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Detainee death inquest witnesses face removal from UK

DEPORTATIONS: Demonstrators protest against the hostile environment immigration policy outside the Home Office in Westminster, London in April 2018

TWO MEN who are witnesses in the inquest of a immigration detainee are facing removal from the UK.

Joseph Nembhard, who moved to the UK from Jamaica in 1999 aged 18, and Christopher Richards, are both witnesses in the inquest into the death of Carlington Spencer, a Jamaican detainee who died at Morton Hall immigration removal centre, Lincoln, in 2017, The Guardian has reported.

Nembhard and Richards had both been set to be removed from the UK on Wednesday via a charter flight. But their deportation may be delayed because of a request that they participate in the inquest into Spencer’s death.

Spencer, was one of four people who died in the same year at the immigration removal centre.

Timothy Brennand, the senior coroner for Lincolnshire, issued a summons yesterday for Nembhard, 37, and Richards to appear at a pre-inquest review on March 11, The Guardian reported.

The summons, which is legally binding, offers the men a last minute reprieve from deportation on Wednesday.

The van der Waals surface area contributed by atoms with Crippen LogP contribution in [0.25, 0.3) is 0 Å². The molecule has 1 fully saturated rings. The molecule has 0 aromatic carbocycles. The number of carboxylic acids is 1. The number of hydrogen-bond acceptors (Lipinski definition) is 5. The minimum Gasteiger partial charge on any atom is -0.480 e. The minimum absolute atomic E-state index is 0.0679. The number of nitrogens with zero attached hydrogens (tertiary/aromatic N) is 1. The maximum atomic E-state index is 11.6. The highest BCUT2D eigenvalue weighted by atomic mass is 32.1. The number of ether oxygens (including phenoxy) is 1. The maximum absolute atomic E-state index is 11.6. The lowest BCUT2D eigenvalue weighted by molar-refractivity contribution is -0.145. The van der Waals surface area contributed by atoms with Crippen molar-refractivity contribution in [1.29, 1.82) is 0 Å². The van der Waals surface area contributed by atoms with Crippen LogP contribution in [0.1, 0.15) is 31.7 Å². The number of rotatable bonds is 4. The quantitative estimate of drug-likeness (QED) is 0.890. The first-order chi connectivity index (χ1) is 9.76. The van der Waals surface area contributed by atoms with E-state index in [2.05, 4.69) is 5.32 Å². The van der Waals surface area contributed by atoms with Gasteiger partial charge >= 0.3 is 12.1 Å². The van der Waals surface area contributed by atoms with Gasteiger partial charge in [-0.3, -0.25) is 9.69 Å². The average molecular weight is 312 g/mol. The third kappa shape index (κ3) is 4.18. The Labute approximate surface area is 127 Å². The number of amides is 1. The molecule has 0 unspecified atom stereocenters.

For Nembhard, the news means he has been granted more time in the country where his family are. His partner is 24 weeks pregnant with the couple’s second child, they already have a four-year-old daughter.

Nembhard, who was convicted of a violent crime against his ex-wife, is set to appeal his conviction.

Speaking to The Guardian about the concerns of other detainees, he said: “A lot of the guys in here who are due to be put on that flight are worried that they will get ill-treated. Many of them are very depressed.”

Yesterday campaigners held a protest against the scheduled deportation charter flight outside the Jamaican high commission in London.

Karen Doyle, national organiser at Movement for Justice, the campaign group behind the action, said the individuals, who have served time for criminal convictions, facing removal from the UK to Jamaica were being subject to “a brutal double punishment”.

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